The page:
On the grander stage, whether Greece stays or goes at this point may be unimportant. Germany has staked out its position on countries that can’t make their payments: suffer or get out. That has worked well this time around, but Merkel may find herself with far fewer friends than she thought soon enough. Once business is done with Greece, Germany may be the next country to find itself isolated. 

Stop Censoring the Duke Boys

Cars! Girls! Symbols of centuries old oppression!
Cars! Girls! Symbols of centuries-old oppression!

TV Land has just announced it is pulling old-timey, car-jumpy, Confederate-lovey Dukes of Hazzard from its schedule. This comes on the heels of Walmart and other retailers pulling all images of the Stars and Bars from their shelves and further on the heels of many southern states mulling taking the flag down, just about 150 years late.

On the face of it, TV Land’s decision is almost reasonable. The Confederate flag is seeing its lowest poll-numbers as a symbol of government since it was, well, the actual Confederacy, and no major company wants to be caught promoting such a divisive symbol.

The country seems pretty resolved on removing the flag in any official capacity. Amazingly, after decades as a third-rail issue, every side of the political spectrum seems to be in agreement the flag is at very least in bad taste, and that it has no place flying over a statehouse.

And no one seems that torn up about Walmart and its compatriots removing the symbol from their wares (although decorating ISIS cakes on the other hand…).

But Dukes of Hazzard is a different story. That has sparked more than a little indignation. And for good reason. This isn’t a fight over flags or racism. It’s a fight over American culture.

I’ve never had any particular interest in the Duke boys or their hijinks associated with the General Lee, and I doubt many people bother to regularly show up for reruns of a program that’s been off the air for thirty years, but it is in its own small, humble way, a part of American cultural history.

Not only did it inspire a mass of pop-culture jokes and references (as well as a moderately successful movie), it also represents its time, a period of American television that was particularly guilty of white-washing and idealizing various corners of the culture. Is Dukes that different from Leave It to Beaver with its feel-good, no-issues, happy-ending weekly viewing? The actor who played Cooter on Dukes has come out and said there was no racism in Hazzard county. Undeniably true, of course, because there was no reality there either.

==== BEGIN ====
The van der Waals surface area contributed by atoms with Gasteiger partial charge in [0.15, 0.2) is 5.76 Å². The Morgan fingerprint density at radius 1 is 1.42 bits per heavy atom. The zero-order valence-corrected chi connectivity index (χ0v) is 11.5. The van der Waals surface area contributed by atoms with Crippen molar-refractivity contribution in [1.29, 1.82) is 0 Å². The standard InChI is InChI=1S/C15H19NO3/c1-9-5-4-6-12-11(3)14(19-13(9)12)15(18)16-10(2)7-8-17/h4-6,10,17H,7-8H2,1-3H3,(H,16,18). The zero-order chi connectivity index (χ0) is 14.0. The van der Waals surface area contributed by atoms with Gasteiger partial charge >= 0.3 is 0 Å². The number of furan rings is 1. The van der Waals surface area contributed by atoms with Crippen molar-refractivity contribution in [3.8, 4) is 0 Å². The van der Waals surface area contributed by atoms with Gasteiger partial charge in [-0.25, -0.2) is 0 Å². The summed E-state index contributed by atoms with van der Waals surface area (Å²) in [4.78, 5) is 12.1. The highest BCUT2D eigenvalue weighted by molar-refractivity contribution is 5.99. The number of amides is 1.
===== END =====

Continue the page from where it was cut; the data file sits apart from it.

Compare that to the modern popular comedies like Big Bang Theory and How I Met Your Mother, where the complicated background of the culture is regularly on display. Yes, the shows are almost as white-washed, but religious fundamentalism, women’s role in the workplace, the housing crisis, environmentalism, and other issues still make it into the sunny, spotless American scripts regularly.

That just shows where we are as a culture, and where we were. Nowadays, you can’t have even the stupidest show without a little of the changing American landscape leaking in. Back then — ten years after the end of the turbulent ‘60s, on the doorstep of the Reagan revolution — a group of white men could ride around the South with the Dixie flag on a car named after Robert E. Lee and try to embarrass Jefferson Davis Hogg every week without a thought about what all that meant.

That may seem outrageous, but that was the time. What we lose when we shut up our past is the context for our change: a view of our growth and mistakes, our malign and benign choices.

Hollywood has been tinkering with these alterations for decades now. Try to find a Speedy Gonzales cartoon on TV or DVD. Even rarer are the WB cartoons from the WW2-era called the Censored Eleven that sketched out racist depictions of African Americans.

The editors of our cultural history don’t have to look for the particularly egregious mistakes to go to work. Look for a cigarette or an alcoholic drink in an old Bugs Bunny cartoon. Or a gun in a recent edition of E.T. Those are walkie-talkies now. Why are the kids scared of walkie-talkies?

In an episode of Jon Lovitz’s old show, The Critic, titular critic Jay Sherman’s boss (coincidentally named Duke) creates a machine that lets him edit all the classic Hollywood tragedies into happy endings.

Casablanca, Spartacus, Citizen Kane: all end with smiling faces and a satisfying, ridiculous conclusion (Spartacus hops off on his crucifix, resulting in a loopy Smoky and the Bandit chase).